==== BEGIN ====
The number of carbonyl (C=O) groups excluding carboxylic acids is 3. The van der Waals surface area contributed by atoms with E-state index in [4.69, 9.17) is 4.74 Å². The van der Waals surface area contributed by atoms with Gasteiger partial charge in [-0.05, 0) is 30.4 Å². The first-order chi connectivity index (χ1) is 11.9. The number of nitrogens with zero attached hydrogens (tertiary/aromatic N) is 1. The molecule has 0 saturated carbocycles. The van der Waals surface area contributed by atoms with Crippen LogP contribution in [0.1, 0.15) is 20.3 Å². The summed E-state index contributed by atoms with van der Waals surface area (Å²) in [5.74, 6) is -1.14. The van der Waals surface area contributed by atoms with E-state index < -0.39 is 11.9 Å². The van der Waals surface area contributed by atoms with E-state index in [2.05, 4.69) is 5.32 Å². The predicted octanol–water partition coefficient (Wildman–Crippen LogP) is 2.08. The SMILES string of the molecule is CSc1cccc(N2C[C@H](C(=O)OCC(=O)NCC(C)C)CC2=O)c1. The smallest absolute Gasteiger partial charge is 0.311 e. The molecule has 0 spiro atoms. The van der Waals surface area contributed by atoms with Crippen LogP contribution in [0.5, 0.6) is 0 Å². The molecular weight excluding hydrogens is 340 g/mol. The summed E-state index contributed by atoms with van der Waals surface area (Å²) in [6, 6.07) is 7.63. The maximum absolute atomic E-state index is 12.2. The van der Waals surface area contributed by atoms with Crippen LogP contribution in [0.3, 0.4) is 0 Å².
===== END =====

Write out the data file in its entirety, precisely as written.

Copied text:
The number of carbonyl (C=O) groups excluding carboxylic acids is 3. The van der Waals surface area contributed by atoms with E-state index in [4.69, 9.17) is 4.74 Å². The van der Waals surface area contributed by atoms with Gasteiger partial charge in [-0.05, 0) is 30.4 Å². The first-order chi connectivity index (χ1) is 11.9. The number of nitrogens with zero attached hydrogens (tertiary/aromatic N) is 1. The molecule has 0 saturated carbocycles. The van der Waals surface area contributed by atoms with Crippen LogP contribution in [0.1, 0.15) is 20.3 Å². The summed E-state index contributed by atoms with van der Waals surface area (Å²) in [5.74, 6) is -1.14. The van der Waals surface area contributed by atoms with E-state index < -0.39 is 11.9 Å². The van der Waals surface area contributed by atoms with E-state index in [2.05, 4.69) is 5.32 Å². The predicted octanol–water partition coefficient (Wildman–Crippen LogP) is 2.08. The SMILES string of the molecule is CSc1cccc(N2C[C@H](C(=O)OCC(=O)NCC(C)C)CC2=O)c1. The smallest absolute Gasteiger partial charge is 0.311 e. The molecule has 0 spiro atoms. The van der Waals surface area contributed by atoms with Crippen LogP contribution in [0.5, 0.6) is 0 Å². The molecular weight excluding hydrogens is 340 g/mol. The summed E-state index contributed by atoms with van der Waals surface area (Å²) in [6, 6.07) is 7.63. The maximum absolute atomic E-state index is 12.2. The van der Waals surface area contributed by atoms with Crippen LogP contribution in [0.3, 0.4) is 0 Å².